H.R. 6215, a bill to amend the Trademark Act of 1946 to correct an error in the provisions relating to remedies for dilution

Cost Estimate
August 23, 2012

As ordered reported by the House Committee on the Judiciary on August 1, 2012

CBO estimates that implementing H.R. 6215 would have no significant cost to the federal government. Further, enacting H.R. 6215 would not affect direct spending or revenues; therefore, pay-as-you-go procedures do not apply.

H.R. 6215 would amend provisions of trademark law that relate to a trademark owner’s ability to be sued for diluting another trademark. Under current law, the owner of a famous trademark can bring a suit against another trademark owner alleging dilution when the other trademark impairs the distinctiveness or harms the reputation of the famous trademark. For example, the owner of a trademark for a famous handbag could sue another company that begins using the trademark to refer to laundry detergent. However, certain dilution claims are disallowed in both federal and state courts if the person being sued holds a registered trademark. H.R. 6215 would continue the prohibition of those claims in state courts, but allow the claims to go forward in federal court. Based on information from the Patent and Trademark Office, CBO estimates that implementing H.R. 6215 would have no significant cost to the federal government because of the small number of cases likely to be affected.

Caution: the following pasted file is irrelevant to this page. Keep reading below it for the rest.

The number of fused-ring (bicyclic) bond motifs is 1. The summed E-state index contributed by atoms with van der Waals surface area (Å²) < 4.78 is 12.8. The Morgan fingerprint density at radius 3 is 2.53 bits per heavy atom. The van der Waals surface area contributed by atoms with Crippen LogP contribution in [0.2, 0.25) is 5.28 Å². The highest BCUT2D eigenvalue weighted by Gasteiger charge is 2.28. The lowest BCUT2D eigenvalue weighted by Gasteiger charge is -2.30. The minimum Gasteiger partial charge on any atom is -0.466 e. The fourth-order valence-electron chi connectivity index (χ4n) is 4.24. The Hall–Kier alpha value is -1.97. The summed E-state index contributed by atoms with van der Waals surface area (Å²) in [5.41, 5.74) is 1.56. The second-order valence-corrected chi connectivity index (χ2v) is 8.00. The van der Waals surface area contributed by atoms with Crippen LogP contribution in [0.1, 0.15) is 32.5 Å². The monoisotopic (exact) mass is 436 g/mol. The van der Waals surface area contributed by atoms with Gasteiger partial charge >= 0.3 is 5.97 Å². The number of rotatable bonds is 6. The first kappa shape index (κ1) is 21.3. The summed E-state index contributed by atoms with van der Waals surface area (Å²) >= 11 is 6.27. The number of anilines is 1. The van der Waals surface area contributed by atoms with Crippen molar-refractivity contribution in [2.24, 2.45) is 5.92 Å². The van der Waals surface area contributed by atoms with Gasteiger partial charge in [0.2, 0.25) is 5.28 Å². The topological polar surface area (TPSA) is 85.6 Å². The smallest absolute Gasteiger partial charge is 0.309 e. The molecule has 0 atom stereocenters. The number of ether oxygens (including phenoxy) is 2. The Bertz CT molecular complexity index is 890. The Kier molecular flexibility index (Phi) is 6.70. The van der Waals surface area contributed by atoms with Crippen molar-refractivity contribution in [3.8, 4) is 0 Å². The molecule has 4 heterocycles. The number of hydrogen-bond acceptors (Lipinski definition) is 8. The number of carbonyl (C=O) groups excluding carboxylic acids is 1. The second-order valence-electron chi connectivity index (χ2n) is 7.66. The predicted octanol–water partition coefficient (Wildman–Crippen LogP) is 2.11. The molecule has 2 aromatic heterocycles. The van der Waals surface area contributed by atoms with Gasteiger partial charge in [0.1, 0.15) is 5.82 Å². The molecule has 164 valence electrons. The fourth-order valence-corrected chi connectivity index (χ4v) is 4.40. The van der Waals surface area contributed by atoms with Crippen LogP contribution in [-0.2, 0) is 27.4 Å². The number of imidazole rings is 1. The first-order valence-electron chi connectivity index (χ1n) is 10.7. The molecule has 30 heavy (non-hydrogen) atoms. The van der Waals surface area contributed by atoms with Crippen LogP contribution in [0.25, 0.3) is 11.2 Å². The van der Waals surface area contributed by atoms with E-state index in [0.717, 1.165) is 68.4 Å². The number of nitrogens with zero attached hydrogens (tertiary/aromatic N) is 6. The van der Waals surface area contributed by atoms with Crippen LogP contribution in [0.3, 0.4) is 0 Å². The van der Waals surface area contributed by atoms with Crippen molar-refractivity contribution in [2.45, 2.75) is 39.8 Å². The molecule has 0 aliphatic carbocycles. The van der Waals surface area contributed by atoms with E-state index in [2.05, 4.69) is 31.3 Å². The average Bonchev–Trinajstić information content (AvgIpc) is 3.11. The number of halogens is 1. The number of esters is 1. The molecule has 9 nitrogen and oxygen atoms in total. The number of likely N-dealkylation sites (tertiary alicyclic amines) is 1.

H.R. 6215 contains no intergovernmental or private-sector mandates as defined in the Unfunded Mandates Reform Act and would not affect the budgets of state, local, or tribal governments.